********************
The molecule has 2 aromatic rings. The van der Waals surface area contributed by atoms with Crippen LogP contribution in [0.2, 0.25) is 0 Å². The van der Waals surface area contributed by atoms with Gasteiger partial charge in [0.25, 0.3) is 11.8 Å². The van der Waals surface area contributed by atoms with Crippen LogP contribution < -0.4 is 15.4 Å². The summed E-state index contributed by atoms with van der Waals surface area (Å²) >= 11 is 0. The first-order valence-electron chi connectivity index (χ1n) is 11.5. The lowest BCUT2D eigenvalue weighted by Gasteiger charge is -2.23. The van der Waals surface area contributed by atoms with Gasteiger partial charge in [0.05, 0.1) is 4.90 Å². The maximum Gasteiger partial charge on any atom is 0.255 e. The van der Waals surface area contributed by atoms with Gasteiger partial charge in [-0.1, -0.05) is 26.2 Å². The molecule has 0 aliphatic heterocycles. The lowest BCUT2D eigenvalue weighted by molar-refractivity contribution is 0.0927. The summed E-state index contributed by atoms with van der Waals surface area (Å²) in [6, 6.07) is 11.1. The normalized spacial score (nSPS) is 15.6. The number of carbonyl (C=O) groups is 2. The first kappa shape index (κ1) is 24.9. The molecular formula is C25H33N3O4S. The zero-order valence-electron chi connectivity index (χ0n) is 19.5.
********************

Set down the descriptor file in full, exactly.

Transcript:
The molecule has 2 aromatic rings. The van der Waals surface area contributed by atoms with Crippen LogP contribution in [0.2, 0.25) is 0 Å². The van der Waals surface area contributed by atoms with Gasteiger partial charge in [0.25, 0.3) is 11.8 Å². The van der Waals surface area contributed by atoms with Crippen LogP contribution < -0.4 is 15.4 Å². The summed E-state index contributed by atoms with van der Waals surface area (Å²) >= 11 is 0. The first-order valence-electron chi connectivity index (χ1n) is 11.5. The lowest BCUT2D eigenvalue weighted by Gasteiger charge is -2.23. The van der Waals surface area contributed by atoms with Gasteiger partial charge in [0.05, 0.1) is 4.90 Å². The maximum Gasteiger partial charge on any atom is 0.255 e. The van der Waals surface area contributed by atoms with Gasteiger partial charge in [-0.1, -0.05) is 26.2 Å². The molecule has 0 aliphatic heterocycles. The lowest BCUT2D eigenvalue weighted by molar-refractivity contribution is 0.0927. The summed E-state index contributed by atoms with van der Waals surface area (Å²) in [6, 6.07) is 11.1. The normalized spacial score (nSPS) is 15.6. The number of carbonyl (C=O) groups is 2. The first kappa shape index (κ1) is 24.9. The molecular formula is C25H33N3O4S. The zero-order valence-electron chi connectivity index (χ0n) is 19.5.